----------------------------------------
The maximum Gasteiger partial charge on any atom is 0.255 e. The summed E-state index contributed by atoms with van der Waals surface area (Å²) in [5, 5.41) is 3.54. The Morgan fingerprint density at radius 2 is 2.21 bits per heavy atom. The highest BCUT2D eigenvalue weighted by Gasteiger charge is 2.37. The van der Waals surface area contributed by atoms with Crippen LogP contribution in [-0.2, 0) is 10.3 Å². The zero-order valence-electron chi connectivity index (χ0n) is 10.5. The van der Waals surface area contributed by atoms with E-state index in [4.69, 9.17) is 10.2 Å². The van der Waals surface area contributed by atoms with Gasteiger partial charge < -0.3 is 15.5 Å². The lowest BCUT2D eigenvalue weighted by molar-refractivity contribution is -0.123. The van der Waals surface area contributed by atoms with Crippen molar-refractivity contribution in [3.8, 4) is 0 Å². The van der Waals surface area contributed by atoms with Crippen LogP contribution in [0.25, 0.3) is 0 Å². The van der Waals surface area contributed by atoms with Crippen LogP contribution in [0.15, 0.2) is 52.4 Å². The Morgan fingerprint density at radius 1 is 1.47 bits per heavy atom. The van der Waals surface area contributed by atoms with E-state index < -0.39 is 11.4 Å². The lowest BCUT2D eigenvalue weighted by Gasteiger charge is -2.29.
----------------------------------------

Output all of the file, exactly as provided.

The maximum Gasteiger partial charge on any atom is 0.255 e. The summed E-state index contributed by atoms with van der Waals surface area (Å²) in [5, 5.41) is 3.54. The Morgan fingerprint density at radius 2 is 2.21 bits per heavy atom. The highest BCUT2D eigenvalue weighted by Gasteiger charge is 2.37. The van der Waals surface area contributed by atoms with Crippen LogP contribution in [-0.2, 0) is 10.3 Å². The zero-order valence-electron chi connectivity index (χ0n) is 10.5. The van der Waals surface area contributed by atoms with E-state index in [4.69, 9.17) is 10.2 Å². The van der Waals surface area contributed by atoms with Gasteiger partial charge < -0.3 is 15.5 Å². The lowest BCUT2D eigenvalue weighted by molar-refractivity contribution is -0.123. The van der Waals surface area contributed by atoms with Crippen molar-refractivity contribution in [3.8, 4) is 0 Å². The van der Waals surface area contributed by atoms with Crippen LogP contribution in [0.25, 0.3) is 0 Å². The van der Waals surface area contributed by atoms with Crippen LogP contribution in [0.15, 0.2) is 52.4 Å². The Morgan fingerprint density at radius 1 is 1.47 bits per heavy atom. The van der Waals surface area contributed by atoms with E-state index < -0.39 is 11.4 Å². The lowest BCUT2D eigenvalue weighted by Gasteiger charge is -2.29.